"Yes, indeed! The place where I learned to read. The place where I learned to add, subtract, multiply, and divide. The place where I learned how to boogie. I still have some of the moves. Wanna' see them?"

"Sure."

Come on now. You didn't think I got these moves from church did you?

2 comments:

Adam Byrn "Adamus" Tritt said...

It seems the event has been a bit overstated by the source.

In Britain, Holocaust Teaching Will Remain Compulsory

Vanessa Bulkacz, Jewish Telegraphic Agency (JTA News Service)

That's the message from British educators and government, contradicting recent reports that the Department for Education and Skills would scrap its Holocaust curriculum requirement. "Holocaust education in Britain is compulsory and there has never been any other suggestion," Nikki Ginsberg, a spokeswoman for the Holocaust Educational Trust, told JTA.

Several major British newspapers had reported recently that political correctness -- in other words, fear of offending Muslims who oppose Israel -- was spurring concerns among educators about teaching the Holocaust.

Holocaust educators believe the rumors stemmed from one passage in a 47-page report commissioned by the Department for Education and Skills: A teacher in an unnamed school said she hesitated to teach the Holocaust for fear of offending Muslim students.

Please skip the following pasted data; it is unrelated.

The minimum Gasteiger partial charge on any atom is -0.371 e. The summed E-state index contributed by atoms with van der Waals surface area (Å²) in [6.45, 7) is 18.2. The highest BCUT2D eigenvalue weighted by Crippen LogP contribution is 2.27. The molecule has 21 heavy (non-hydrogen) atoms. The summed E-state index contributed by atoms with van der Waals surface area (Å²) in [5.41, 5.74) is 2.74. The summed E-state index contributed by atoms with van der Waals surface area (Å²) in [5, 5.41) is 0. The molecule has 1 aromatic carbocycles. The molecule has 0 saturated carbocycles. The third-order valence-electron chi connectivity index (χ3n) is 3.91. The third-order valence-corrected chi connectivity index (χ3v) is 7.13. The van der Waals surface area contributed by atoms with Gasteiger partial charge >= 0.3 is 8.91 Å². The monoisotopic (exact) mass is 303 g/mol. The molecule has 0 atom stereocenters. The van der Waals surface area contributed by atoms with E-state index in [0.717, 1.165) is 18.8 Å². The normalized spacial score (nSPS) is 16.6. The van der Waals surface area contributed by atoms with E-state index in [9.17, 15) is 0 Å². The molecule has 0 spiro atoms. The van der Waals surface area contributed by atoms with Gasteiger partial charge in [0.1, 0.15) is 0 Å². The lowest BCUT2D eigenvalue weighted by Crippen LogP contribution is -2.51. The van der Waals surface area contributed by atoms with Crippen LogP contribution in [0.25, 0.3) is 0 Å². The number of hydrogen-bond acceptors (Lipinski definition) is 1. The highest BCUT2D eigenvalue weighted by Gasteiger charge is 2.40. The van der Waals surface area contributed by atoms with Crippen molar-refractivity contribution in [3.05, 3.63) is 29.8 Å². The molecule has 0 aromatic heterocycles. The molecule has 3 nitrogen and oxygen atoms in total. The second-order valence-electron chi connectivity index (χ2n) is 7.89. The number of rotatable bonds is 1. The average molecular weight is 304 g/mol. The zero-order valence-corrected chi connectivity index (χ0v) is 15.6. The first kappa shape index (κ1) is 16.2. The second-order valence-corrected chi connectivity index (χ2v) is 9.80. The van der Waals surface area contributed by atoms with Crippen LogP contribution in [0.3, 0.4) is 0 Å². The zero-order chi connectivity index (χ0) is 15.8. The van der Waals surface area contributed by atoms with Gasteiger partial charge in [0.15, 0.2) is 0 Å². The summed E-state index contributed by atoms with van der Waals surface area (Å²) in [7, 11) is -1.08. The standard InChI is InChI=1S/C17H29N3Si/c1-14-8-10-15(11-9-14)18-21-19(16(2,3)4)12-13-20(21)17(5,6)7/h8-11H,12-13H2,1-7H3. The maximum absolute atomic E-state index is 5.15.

"Challenges and Opportunities for Teaching Emotive and Controversial History," released in April, chronicles the pressures educators face in tackling difficult issues like racism, the Crusades and the Holocaust. The report gives examples of how to handle such issues.

The Simon Wiesenthal Center wrote to British Education Secretary Alan Johnson that it was "horrified" to learn of British teachers' reluctance to educate children about the Holocaust.

But the Holocaust Educational Trust and the American Jewish Committee quickly refuted the reports. The trust, which is funded largely by the government and the Pears Foundation, said the quote was taken out of context and that the teacher was expressing a personal feeling, albeit a troubling one

Days later, however, speculation about a crisis in Holocaust education was further fueled by an announcement that the Pears Foundation and the British Treasury were upping funding for Holocaust education by $500,000 over the next three years.

If the program was not in trouble, some wondered, why the sudden influx of cash? The timing was merely a coincidence, the head of education at the trust told JTA.

"The additional funding was in the works for a long time," Kay Andrews said. "The new grant money simply shows [Treasury Chancellor] Gordon Brown's continued commitment to Holocaust education. It does not mean that Holocaust education was lacking."

"On the contrary," she said, "the report shows that there's some fantastic teaching going on."